If you’re allergic to one type of nut, chances are high that you’re avoiding all types of nuts. Now, new research suggests that people with a single nut allergy may be able to eat other types even if a blood or skin prick test tells you otherwise.
The key is to try an oral food challenge – this is when an allergist feeds patients with tiny amounts of a specific food in increasing doses over a period of time to see if allergies are triggered.
The researchers behind the study out of the American College of Allergy, Asthma and Immunology say that this is the best way to tease out which nuts are safe.
In their findings, half the people who were allergic to one nut and tested positive to being allergic to others, passed oral food challenges to other tree nuts without a reaction.
“Too often, people are told they’re allergic to tree nuts based on a blood or skin prick test. They take the results at face value and stop eating all tree nuts when they might not actually be allergic,” Dr. Christopher Couch, an ACAAI allergist and study lead author, said.
“We found even a large-sized skin test or elevated blood allergy test is not enough by itself to accurately diagnose a tree nut allergy if the person has never eaten that nut. Tree nut allergy should only be diagnosed if there is both a positive test and a history of developing symptoms after eating that tree nut,” Dr. Matthew Greenhawt, another study co-author and allergist, explained.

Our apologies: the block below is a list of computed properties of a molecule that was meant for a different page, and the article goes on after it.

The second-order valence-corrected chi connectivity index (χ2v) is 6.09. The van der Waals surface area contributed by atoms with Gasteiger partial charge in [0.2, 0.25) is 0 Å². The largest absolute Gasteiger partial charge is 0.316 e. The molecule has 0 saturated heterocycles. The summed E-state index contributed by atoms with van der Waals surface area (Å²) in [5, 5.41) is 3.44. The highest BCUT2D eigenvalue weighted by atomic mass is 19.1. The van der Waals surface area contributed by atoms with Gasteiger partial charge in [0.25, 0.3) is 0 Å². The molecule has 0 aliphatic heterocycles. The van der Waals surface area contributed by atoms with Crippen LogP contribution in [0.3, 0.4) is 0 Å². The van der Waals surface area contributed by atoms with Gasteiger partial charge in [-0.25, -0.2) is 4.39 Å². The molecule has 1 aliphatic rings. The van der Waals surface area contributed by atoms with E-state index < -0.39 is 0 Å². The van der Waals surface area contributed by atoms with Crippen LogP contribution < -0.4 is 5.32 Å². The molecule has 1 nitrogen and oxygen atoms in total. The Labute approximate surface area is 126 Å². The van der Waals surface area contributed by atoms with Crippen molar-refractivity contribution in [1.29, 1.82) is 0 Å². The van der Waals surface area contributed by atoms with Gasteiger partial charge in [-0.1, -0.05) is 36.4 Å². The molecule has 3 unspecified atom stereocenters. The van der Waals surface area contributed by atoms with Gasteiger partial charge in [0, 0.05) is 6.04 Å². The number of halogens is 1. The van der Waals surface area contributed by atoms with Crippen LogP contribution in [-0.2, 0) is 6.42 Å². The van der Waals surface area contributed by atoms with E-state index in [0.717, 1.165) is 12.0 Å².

About 109 people with nut allergies took part in the ACAAI study. But the study authors are warning: if you’re curious about whether you’re truly allergic to all nuts, you need to do a food test with a trained, board-certified allergist.
If you’re in the clear for certain nuts, there’s a possibility they could be weaved into your diet, they said.
“The practice of avoiding all peanut and tree nuts because of a single nut allergy may not be necessary,” Greenhawt said.
Peanut allergies and tree nut allergies aren’t the same. Keep in mind, peanuts are legumes, not nuts.
Still, between 25 and 40 per cent of people who are allergic to peanuts also react to at least one tree nut, the ACAAI says.
Tree nuts include almonds, Brazil nuts, cashews, chestnuts, hazelnuts, macadamia nuts, pecans, pistachios and walnuts, among others.
People who are allergic to some tree nuts tend to avoid others because of the risk of cross-contamination, according to Beatrice Povolo, director of advocacy at Food Allergy Canada, a national non-profit dedicated to helping people with food allergies.
“Not everyone who is allergic to peanuts is allergic to tree nuts, and not everyone who is allergic to a tree nut is allergic to all tree nuts,” she told Global News.
“The issue is when people are managing their allergies, there is potential for cross-contamination if a product is being manufactured or if people are dining out,” she said.
For some people with allergies, all it takes is trace amounts to trigger a severe reaction, she noted.
Right now, about seven per cent of Canadians have food allergies. Other research suggests that food allergies in babies is on the rise, affecting more than 10 per cent of one-year-olds.
The number of people who have a food allergy in general is on the rise, but there’s no clear-cut answer as to why.
The ACAAI study was published this week in the Annals of Allergy, Asthma and Immunology.